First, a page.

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The Value in Never Settling


It seems ridiculous that a nineteen year old college student with no sufficient funds is imagining her first car to be a BMW or Mercedes, isn’t it?


I cannot express how often I have gotten weird looks for having ridiculously high standards in all aspects of my life, when I clearly don’t have the  means for it to make logical sense. For example, being selective with who I associate myself with, despite being bullied and not having much selection at all. Or using all of my hard earned money to purchase only brand name clothing instead of buying the cheaper alternative and saving the rest. To me, it has nothing to do with these materialistic objectives, but rather the concept of training your mindset to know you deserve the best in every aspect of your life and to work hard to achieve it.


We grow up in a society where we are subconsciously raised to settle. You wanted an A grade, but you got a B. You wanted a Prince Charming, but you got a frog. You wanted a Beamer, but you settled for a Honda. Everyone justifies that the next best is still good and that you should be happy, but if you settle for one you’re going to train yourself to settle for the other, and that’s just not the way I want to view things.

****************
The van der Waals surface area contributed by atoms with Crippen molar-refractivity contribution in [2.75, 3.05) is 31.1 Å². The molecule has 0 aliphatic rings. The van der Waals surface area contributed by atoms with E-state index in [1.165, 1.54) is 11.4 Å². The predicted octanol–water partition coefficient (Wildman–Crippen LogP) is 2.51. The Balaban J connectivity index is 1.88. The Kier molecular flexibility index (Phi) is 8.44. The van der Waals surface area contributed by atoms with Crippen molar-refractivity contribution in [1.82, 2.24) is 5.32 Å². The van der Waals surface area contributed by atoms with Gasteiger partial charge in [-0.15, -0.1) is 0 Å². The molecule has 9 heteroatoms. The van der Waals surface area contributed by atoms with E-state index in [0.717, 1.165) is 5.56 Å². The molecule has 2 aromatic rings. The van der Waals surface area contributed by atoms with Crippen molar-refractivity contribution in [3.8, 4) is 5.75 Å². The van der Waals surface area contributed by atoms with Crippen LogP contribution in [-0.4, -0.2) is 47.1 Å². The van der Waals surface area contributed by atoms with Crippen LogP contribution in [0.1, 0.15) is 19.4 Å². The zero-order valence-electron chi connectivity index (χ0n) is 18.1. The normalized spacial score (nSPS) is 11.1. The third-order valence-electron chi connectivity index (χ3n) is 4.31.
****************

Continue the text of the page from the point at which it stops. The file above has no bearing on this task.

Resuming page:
Let me lay out a simple equation for you;

Hard work + Consistency + Law of Attraction = Desired outcome


Law of Attraction is one of the most phenomenal concepts out there, because the principle behind it is that you attract what you reflect. What you put out, you will receive. If you radiate high standards, you are going to attract people with high standards in your life, and vice versa for the opposite. If you choose to be the best of the best, you are going to have friends that are the best of the best, you are going to drive the best of the best, and you are going to receive grades that are – you guessed it, the best of the best.


I may be ridiculous for dreaming big and wanting my desired outcome without the financial means or the resources. But I’ve worked hard for everything that I own, and if I redirect that hard work into achieving these materialistic objectives, then the equation will work in my favour. And if I don’t? Well, I may be taking transit, but you won’t see me driving a Honda.


A third year aspiring commerce major. I'm a very multileveled person, so I'll leave you with one quote "be good to people for no reason". You'd be surprised how much it can change the lives of others and your own. 
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